Whiskers are essential to cats, since they serve them as a sense of touch, sense of orientation, and also as a means of communication with other cats and even their owners.
It isn’t strange that you haven’t paid special attention to your cat’s whiskers, but, I believe you’re probably aware of their color.
You could be surprised by realizing that your cat seems to have only one black whisker, while all of the rest are in different colors.
Has this always been the case, or is something strange going on with my cat? Why does my cat have one black whisker?
Let’s explore five possible explanations for this change in your cat’s whisker color.
Only one black whisker in your cat could just be a part of its genetics.
This isn’t so common, but it’s still possible to see. For instance, it’s possible that one of your cat’s parents had black whiskers, while the other one didn’t.
In such cases, this unique trait is purely inherited and doesn’t have any impact on your cat’s health or behavior.
For a visual presentation of one black whisker among all white ones, take a look at the video below.
A senior cat can have one black whisker, while all the rest of them will remain to have their standard coloration.
This is considered normal and nothing to be worried about. In some cats, all of their whiskers could eventually become black, while others will just have one of them in a different color.
A change in the color of your cat’s whiskers occurs due to the loss of melanin in their hair that happens over the years.
According to Animal Wised, some cats could also experience a change in their fur coloration in their senior years.
This is usually a slight change in the color and tone of their fur, as well as developing gray hairs. Just like humans, cats also undergo certain changes as they grow old, and this is entirely natural.
3. Injury Or Trauma
Cats are little investigators that love to get to the weirdest places possible. This includes a lot of climbing and jumping around.
By undertaking their daily adventures, cats use their whiskers to estimate whether they go through something, for instance.
During this, there is a possibility that a cat’s whisker will suffer from an injury or trauma, causing it to even fall out.
Some slight variations are possible, but, in general, most cats have 24 whiskers on their cheeks.
Of course, any kind of trauma to your cat’s whiskers isn’t good, since they are so vital for your feline friend. However, you should know that one of your cat’s whiskers falling out usually isn’t so serious, especially if it doesn’t show any signs of distress.
Your cat’s whisker will be replaced with a new one. It’s possible that this new whisker will black in color, unlike the rest of them! This is also completely harmless and nothing to be worried about.
4. Cold Temperatures
Environmental factors can also be a reason for your cat’s black whisker.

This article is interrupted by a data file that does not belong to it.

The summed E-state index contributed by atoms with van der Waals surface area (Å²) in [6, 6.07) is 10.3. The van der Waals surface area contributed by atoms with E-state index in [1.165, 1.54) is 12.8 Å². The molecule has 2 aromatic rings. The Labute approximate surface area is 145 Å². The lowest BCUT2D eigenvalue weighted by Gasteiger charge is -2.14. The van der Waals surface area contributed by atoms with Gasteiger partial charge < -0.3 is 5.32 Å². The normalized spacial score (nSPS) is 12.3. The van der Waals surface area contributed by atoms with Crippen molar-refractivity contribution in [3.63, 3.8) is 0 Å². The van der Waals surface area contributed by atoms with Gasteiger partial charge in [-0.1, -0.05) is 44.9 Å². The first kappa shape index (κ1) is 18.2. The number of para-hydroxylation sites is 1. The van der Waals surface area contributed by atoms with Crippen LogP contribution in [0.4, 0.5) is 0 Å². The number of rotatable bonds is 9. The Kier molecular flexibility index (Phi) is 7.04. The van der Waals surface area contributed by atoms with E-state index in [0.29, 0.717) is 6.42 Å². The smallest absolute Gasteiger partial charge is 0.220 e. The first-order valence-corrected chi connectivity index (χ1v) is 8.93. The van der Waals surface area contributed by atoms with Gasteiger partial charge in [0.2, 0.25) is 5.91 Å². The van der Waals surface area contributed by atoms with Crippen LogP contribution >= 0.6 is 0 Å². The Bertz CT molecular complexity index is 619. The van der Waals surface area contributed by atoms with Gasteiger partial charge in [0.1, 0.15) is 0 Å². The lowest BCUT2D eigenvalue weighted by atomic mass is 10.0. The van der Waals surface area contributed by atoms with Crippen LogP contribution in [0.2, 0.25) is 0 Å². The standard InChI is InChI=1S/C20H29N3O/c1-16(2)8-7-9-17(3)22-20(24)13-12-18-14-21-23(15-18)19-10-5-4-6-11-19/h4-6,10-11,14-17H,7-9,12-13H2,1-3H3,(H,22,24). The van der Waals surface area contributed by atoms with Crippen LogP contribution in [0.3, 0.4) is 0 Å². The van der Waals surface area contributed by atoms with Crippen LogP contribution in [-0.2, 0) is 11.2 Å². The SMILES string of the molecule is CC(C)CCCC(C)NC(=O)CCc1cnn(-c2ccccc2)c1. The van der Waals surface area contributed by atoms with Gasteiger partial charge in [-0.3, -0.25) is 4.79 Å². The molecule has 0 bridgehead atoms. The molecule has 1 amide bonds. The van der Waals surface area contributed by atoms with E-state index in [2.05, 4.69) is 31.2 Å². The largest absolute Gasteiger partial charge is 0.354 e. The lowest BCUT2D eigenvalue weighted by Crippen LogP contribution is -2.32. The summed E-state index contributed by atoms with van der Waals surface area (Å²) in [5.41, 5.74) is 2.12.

When a cat is exposed to extremely hot weather, it’s possible its whiskers will lighten in color. On the contrary, when it’s subjected to low temperatures, its whiskers could darken.
It’s possible that this phenomenon will only be visible on one of its whiskers, while the rest will continue to have its usual coloring.
This happens because the proteins in the cat’s whiskers go through changes during temperature shifts, potentially resulting in a change in its color.
5. Medical Reasons
Finally, it’s possible that a black whisker on your cat indicates a certain health problem in it.
For instance, this could be a ringworm infection, which is a very common skin disorder among felines.
As the Cornell Feline Health Center explains, some of the most common clinical signs here are circular areas of hair loss, crusty skin, and alterations in hair or skin color.
If you observe these symptoms, including the presence of one black whisker, along with excessive grooming and scratching in your cat, it’s crucial to promptly consult a veterinarian.
Parasite infestation is another potential medical cause of your cat’s whisker to turn darker. A change in a cat’s hair, such as a dull coat is possible here, as well as other nonspecific signs, like diarrhea, vomiting, loss of appetite, and bloody feces.
As soon as you notice any of the additional clinical signs besides the change in the whisker’s color, it’s time to reach out to a veterinarian.
What’s The Normal Color Of A Cat’s Whiskers?
Most usually, cats have white whiskers. As we have seen, some circumstances can cause one or more of them to become black.
However, in general, you’ll usually see white whiskers in felines. A cat’s fur can come in various colors.
However, according to The Globe and Mail, a cat’s whiskers are different from its fur. They’re a lot thicker, their roots delve deeper, and they usually don’t retain melanin. This is the pigment that dyes a cat’s hair, which results in white-colored whiskers.
Therefore, a black cat breed like a Bombay doesn’t have to have black whiskers. Its whiskers could look black at first glance, but this can be influenced by looking at its completely black fur.
The whiskers don’t have to be black at all, but they will look that way since they will blend in with the rest of the completely black coat.
The Bottom Line
Is one black whisker in a cat a reason to worry?
Usually, this isn’t something to be worried about. A black whisker among white ones can occur due to genetics.
Also, cats lose melanin in their whiskers throughout the years, resulting in some of them having one or even more black whiskers.
Furthermore, sometimes a cat will lose one whisker, which will be replaced with a new one – potentially black-colored.
In some cases, it will be necessary to ask for professional help in case you notice any additional signs of distress in your feline friend.